Consistency of Thought

The definition of consistency can be described as “firmness of constitution or character”; in other words, something that doesn’t shift its characteristics readily. This definition is often used in terms of physical properties, such as chemical components. Another definition is “agreement or harmony of parts or features to one another or a whole” or “ability to be asserted together without contradiction” which could apply to less tangible matters, such as philosophy or ethics.

In terms of thought, the definitions become a little more complex. The first definition indicates a certain amount of fixedness, which can be a real problem when it comes to thought. For example, there is no set way to handle all situations. Taking the same approach to any given problem shows a lack of adaptation, and is a surefire way to get one’s self in trouble. It wouldn’t make sense to use the same approach when dealing with all complications. However, if you look at the fixedness in terms of the act of thinking itself, then the definition fits. You may not always use the same pattern of thought, but you certain will use thought in one way or another. The consistency of thought, according to this definition, does not lie in how you use it … but the simple act of using it at all times.

Now the question arises, doesn’t one always use thought? Not exactly, when you consider reactivity and emotion. There are times in life when one feels they are acting appropriately, with a good deal of thought, in an emotionally charged situation. The reality is the emotions are dictating the course of action, not the thought. That is not to say emotion has no bearing on thought. It does, but it often runs away with people at the worst of times. While emotion may dictate that action is necessary in a given situation, it should not be the main factor in determining what that course of action should be. More times than not, when emotion overwhelms thought, a bigger mess is created.

The second definition of consistency indicates an agreement between the parts of a whole, or for something to connect without a contradiction. This gives more insight on “how” to think. As said before, no one method is ideal for all situations. However, as long as the thought harmonizes with the situation, does not create contradictions in the end result, consistency of thought is maintained. So what would be a contradiction in the end result? More problems. Thought harmonizes with a situation when it yields proper results without resulting in more complications. Granted, some situations are going to be messy, no matter what someone tries to do. But if the complications are foreseeable, or limited to a minimal amount, then proper thought was applied.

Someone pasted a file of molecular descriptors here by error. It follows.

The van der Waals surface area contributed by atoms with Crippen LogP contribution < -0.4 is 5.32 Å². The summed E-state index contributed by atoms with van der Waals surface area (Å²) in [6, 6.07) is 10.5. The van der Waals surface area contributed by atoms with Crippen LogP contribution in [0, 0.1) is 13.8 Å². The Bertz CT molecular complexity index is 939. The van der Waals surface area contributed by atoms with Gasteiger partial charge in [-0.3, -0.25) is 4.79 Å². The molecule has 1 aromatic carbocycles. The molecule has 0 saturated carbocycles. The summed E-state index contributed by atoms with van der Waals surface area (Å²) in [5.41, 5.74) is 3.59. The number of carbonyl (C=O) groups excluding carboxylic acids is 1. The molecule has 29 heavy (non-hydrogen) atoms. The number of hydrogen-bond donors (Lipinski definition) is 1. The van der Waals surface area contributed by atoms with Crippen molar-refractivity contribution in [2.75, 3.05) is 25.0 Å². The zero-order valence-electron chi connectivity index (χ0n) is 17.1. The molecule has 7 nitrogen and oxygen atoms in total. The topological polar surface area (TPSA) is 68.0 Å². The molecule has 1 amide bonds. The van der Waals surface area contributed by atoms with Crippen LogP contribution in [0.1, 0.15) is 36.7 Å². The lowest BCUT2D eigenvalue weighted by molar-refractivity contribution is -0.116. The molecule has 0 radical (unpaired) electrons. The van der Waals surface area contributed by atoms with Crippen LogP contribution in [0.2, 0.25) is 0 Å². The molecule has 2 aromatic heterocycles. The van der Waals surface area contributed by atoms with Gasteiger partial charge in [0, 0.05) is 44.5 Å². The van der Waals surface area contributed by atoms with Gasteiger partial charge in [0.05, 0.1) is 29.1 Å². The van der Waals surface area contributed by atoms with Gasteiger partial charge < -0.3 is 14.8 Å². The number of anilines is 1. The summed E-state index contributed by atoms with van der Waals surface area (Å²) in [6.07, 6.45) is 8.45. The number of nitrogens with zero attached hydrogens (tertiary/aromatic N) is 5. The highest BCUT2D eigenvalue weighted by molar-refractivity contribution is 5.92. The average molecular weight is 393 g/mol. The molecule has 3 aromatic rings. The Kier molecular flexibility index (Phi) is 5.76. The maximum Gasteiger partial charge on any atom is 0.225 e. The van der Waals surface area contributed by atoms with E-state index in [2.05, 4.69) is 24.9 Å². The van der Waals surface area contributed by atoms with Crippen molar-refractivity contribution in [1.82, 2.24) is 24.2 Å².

Now that there is a concept in place for “consistency of thought”, it needs to be applied. The first thing one needs to do is consider how one’s thought patterns work and where it is most problematic. One should consider the times they reacted and caused a greater problem through their actions. What are the triggers that result in less than desirable approaches? Everyone has situations they do not handle as well as others, be it programming from childhood or negative association from a similar past event. Furthermore, one’s patterns are very personal. What works for one person does not work for another. There isn’t a manual in existence that guarantees correctness of thought (and if anyone claims there is, it’s a scam). Everyone is on their own in this department.

The ideal situation is to reflect back on the times one had success, or found events flowing easily. What was the thought pattern used during that time? Same applies in the reverse. What were the patterns when a situation was handled badly? These questions need to be applied to various circumstances. Determine the successful patterns from the destructive.

Once analysis has been completed on the patterns, one can start to devise a set of formulas that work, whether it’s dealing with mundane daily life or sudden disasters. What is more interesting is that the patterns will usually exhibit a core philosophy or principle to them – one that clues the individual in on their nature. When one understands their nature, the possibilities of what one can accomplish becomes immeasurable.

For example, say an individual examines their patterns and realizes the one core element in all of their successes occurs when they let go of the concerns and just flow with the situation. Their nature gravitates towards a lighter approach to life. But this kind of philosophy, no matter how much one may have heard it preached, doesn’t work for everyone. Others may find that nothing short of dedicated, self-sacrificing effort yielded the best results. Some may find going with their gut instincts led them in the right direction while others achieved their goals with pure logic.

The consistency of thought is a uniquely individual process that one must discover on their own. The only two principles that generally apply is the need for thought in all situations and the reliability of using the proper pattern that works with you.

Questions to consider:

  • What patterns do you recognize in your thought processes?
  • What situations promote ideal thought pattern? Which ones promote negative?
  • How can you work on shifting the negative pattern?
  • What course of action works best for you?
  • How can you utilize that against the negative patterns?

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